Students in APGS' self-devised class.
Students in APGS’ self-devised class.

She also suggests students ask themselves key questions. “High school graduates should in their thoughts clarify: What are the skills set they want to gain?” she says. “What sort of training or qualifications will take them to the next level? What will make them more employable and provide for a more sustainable career? Some employees may give more importance to where a person was trained and by whom. Sometimes, it will be the level of qualification that will give an added advantage when applying for a job.”

However, Gavish places the highest importance on diversifying skills. “There are only a few paid jobs in performance and choreography, so young dancers should ensure they are equipped with other skills to keep them afloat,” she suggests. “You can have a long and exciting career in dance, exploring a range of options like research, teaching, curation, administration, directing, producing, management and so on. In my view, a good training program is one that not only turns individuals into great dancers but one that equips them with the skills and knowledge to support the pursuit of various opportunities. A good training program should strengthen one’s appreciation of the arts, and how the arts can be utilised to transform lives, communities and realities.”

Indeed, students who study at APGS benefit from this kind of broad training program from an early age, and the school’s connection to AMPA – and Gavish herself – opens even more doors. As the only performance-based degree program in NSW, AMPA’s two-year Bachelor of Dance program helps students develop their technical and performative skills through the guidance of exceptional teachers. Many former APGS students have gone on to study there. “The dancers take dance history, music, arts management and body science classes and have different electives to choose from each trimester, such as theatre skills, acrobatics and singing,” describes Gavish. “The pinnacle of the course for many of them is a unit titled ‘Project B’, where students create and produce a 15-minute dance piece. They choreograph their work on their peers, edit their own music, and design their own costumes and lighting. Their final work is presented in front of an audience at the end of the trimester and is a real testament of all the knowledge acquired during their studies with us.”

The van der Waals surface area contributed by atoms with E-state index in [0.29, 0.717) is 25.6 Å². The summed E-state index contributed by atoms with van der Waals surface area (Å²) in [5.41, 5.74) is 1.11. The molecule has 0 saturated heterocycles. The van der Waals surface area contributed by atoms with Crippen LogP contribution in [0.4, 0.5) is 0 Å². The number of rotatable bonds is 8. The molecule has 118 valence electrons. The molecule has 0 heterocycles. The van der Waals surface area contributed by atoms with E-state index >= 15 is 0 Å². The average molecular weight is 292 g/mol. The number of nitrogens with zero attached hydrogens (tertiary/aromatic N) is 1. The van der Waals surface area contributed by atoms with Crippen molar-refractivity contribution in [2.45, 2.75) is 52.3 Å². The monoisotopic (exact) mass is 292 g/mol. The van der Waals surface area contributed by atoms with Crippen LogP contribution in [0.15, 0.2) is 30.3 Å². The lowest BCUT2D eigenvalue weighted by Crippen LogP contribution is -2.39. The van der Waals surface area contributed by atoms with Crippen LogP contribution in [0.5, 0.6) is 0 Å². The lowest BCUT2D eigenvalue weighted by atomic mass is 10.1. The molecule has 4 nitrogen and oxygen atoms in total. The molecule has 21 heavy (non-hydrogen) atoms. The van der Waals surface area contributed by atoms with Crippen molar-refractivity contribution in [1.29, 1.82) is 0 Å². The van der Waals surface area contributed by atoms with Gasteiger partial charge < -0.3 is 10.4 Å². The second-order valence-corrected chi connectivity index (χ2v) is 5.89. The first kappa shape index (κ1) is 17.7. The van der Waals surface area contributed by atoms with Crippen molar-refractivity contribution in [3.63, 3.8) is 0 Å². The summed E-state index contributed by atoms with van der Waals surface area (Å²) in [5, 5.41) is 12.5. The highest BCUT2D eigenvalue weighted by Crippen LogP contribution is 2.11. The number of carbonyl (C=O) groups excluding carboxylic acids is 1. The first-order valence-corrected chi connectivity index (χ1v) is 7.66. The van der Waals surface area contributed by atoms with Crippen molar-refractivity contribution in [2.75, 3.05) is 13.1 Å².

Graduating with a degree can open up a wide range of career opportunities, especially if a dancer’s ambition is to continue into future graduate or postgraduate courses or join a workplace that requires such a qualification. “Our aim at AMPA is not only to train individuals to become better dancers but also better thinkers, writers, speakers, leaders and confident human beings,” Gavish shares. “Our alumni are now working as performers, creators, teachers and directors, and some have become part of the dance faculty, inspiring and educating the next generation of students.”

For more information on APGS or to apply, visit apgs.nsw.edu.au. For more information on AMPA visit www.ampa.edu.au.

By Emily Newton-Smith of Dance Informa.

Photos by Wenny Tan.